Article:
• Behind grade level: 6% of foster youth and non-foster youth are behind their expected grade level.
  • Adjusted cohort graduation rate: The longitudinal (four-year) graduation rate for youth in long-term foster care was between 35 and 55% (the rate for non-foster youth was between 70 and 75%).
  • Annual graduation rate: Measured on an annual basis, the graduation rate for foster youth was 48% compared to 72% for non-foster students.
Download: Full Report
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January 2013
The 2012 Legislature directed the Institute to assess the costs and benefits of implementing the American Academy of Pediatrics’ Bright Futures Guidelines for well-child visits and developmental screening in medical assistance programs. Currently, federal regulations require non-grandfathered private health plans to comply with Bright Futures, but state Medicaid programs can choose whether to implement the guidelines or not.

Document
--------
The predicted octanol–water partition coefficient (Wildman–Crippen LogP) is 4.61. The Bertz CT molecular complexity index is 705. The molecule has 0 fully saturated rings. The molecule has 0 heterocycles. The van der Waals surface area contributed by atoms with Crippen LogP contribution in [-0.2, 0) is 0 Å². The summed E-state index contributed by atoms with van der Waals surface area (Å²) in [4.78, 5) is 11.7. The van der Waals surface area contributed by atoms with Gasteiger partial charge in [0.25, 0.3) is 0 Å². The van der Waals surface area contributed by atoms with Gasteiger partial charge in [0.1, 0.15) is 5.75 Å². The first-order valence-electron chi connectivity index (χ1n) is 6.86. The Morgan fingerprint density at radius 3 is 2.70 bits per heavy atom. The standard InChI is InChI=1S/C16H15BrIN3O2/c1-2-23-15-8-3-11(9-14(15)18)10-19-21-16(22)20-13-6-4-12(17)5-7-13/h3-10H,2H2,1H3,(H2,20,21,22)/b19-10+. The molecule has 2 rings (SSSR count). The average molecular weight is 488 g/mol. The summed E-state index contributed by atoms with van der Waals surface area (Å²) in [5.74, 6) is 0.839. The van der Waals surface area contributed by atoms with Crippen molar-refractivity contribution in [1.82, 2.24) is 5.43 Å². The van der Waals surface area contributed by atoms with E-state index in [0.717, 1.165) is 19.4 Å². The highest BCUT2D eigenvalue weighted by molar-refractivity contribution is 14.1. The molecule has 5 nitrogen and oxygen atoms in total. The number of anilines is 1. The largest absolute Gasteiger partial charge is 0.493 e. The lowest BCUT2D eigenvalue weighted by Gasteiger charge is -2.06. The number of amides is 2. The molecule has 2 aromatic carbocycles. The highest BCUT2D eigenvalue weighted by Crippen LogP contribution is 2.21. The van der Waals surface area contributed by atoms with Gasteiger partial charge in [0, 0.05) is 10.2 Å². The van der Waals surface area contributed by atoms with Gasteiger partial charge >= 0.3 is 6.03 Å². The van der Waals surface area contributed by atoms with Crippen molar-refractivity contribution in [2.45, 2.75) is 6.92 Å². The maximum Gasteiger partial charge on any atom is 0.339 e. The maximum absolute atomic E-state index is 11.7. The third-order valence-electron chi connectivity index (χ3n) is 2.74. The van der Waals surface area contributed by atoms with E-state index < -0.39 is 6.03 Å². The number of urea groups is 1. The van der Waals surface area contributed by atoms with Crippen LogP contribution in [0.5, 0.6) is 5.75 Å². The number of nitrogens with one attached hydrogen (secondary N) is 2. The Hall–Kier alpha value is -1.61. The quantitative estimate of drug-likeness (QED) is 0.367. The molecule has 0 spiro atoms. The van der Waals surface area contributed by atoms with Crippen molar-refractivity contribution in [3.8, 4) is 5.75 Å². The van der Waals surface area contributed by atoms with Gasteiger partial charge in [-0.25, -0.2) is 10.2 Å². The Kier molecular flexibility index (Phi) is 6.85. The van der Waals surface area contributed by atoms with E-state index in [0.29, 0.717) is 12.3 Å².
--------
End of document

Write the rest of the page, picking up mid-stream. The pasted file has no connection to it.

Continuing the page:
We analyzed Washington Medicaid eligibility, claims and encounter data to assess the likely cost of providing additional well-child visits and developmental screening. We reviewed the literature to examine potential effects on health and other outcomes. We elicited advice from clinical experts and reviewed coverage in other state Medicaid programs and private health insurers.

The Center for Evidence-based Policy (CEbP) at the Oregon Health & Sciences University assisted the Institute by searching for studies that examined (a) the effects of additional well-child visits and developmental screening on outcomes for children and (b) the effectiveness of speech and language interventions. Links to the CEbP reports are provided.

Revised on 1/28/2013 to modify the discussion of developmental screens on p. 17.